Walker Brault, a college student and lay delegate from Minnesota, said “it's important to have a bishop who listens to young people and is committed to making sure that we’re involved at all levels of the church, especially in the coming quadrennium with the new commission studying the church's position on sexuality.” He added, “David does that. He’s built relationships with everyone, even those who don’t necessarily agree with him.”
Within the Minnesota Conference, Bard is chair of the Episcopacy Committee and the Higher Education Ministry Team, and he serves on the Board of Ordained Ministry and the Congregational Response Team. He’s also the conference parliamentarian. He was a district superintendent from 1998 to 2005 and spent three years on the Commission on Religion and Race.
Within the General Church, Bard serves on the Study on Ministry Commission, the Committee on Faith and Order, and the North Central Jurisdiction Committee on Episcopacy. He has also previously served on the General Board of Higher Education and Ministry, the Commission on General Conference, and the Commission on Theological Education.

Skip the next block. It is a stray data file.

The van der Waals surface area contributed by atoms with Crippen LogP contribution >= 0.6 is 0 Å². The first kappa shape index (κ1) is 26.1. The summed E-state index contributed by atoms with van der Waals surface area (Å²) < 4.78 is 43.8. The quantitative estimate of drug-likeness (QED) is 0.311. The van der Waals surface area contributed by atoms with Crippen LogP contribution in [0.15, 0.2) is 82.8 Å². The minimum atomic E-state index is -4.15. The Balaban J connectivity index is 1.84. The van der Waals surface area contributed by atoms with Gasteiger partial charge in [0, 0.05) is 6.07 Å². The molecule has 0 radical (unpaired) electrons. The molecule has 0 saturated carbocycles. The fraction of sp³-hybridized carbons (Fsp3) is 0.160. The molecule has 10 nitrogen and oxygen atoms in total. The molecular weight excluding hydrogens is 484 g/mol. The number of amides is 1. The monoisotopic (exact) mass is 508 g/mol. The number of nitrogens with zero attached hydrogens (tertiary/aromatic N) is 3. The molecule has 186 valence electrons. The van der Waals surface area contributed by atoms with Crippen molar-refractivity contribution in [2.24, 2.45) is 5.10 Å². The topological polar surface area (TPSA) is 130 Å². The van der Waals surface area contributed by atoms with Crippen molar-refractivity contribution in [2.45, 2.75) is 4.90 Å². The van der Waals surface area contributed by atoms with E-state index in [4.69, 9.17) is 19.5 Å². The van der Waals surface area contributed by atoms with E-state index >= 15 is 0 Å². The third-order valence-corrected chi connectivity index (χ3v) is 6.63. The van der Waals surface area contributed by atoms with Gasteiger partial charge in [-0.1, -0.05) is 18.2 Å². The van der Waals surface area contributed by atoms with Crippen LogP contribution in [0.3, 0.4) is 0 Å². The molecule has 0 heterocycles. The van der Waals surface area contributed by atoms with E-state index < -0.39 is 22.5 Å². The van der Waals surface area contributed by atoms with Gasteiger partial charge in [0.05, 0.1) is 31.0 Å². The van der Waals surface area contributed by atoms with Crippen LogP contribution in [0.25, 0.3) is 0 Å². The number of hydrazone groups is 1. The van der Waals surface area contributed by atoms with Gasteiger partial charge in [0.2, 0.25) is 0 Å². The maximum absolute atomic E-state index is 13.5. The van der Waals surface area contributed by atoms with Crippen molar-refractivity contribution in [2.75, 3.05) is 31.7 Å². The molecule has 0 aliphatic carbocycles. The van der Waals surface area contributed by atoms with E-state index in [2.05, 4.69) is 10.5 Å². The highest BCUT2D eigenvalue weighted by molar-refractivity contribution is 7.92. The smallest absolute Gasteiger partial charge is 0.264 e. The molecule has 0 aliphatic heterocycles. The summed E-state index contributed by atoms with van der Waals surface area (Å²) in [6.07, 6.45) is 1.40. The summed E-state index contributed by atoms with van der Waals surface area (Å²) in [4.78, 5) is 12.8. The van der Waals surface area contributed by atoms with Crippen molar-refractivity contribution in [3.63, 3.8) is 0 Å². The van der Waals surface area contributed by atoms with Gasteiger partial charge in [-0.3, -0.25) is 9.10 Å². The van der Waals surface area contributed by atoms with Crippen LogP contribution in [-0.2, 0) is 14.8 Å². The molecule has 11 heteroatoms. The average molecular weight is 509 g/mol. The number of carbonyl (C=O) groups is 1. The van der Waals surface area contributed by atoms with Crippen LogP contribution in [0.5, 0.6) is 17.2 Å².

“Leadership matters,” said Bard when previously asked what type of episcopal leader he would be. “I’d be very committed as a bishop to try to find good leaders for every congregation. I would also really like to help a conference identify what it’s doing well and build on that—and from there look at places where they’d like to grow in new areas. I think it’s important to ask churches to look at who they are and their community, and identify one or two things they could do differently that would make an impact.”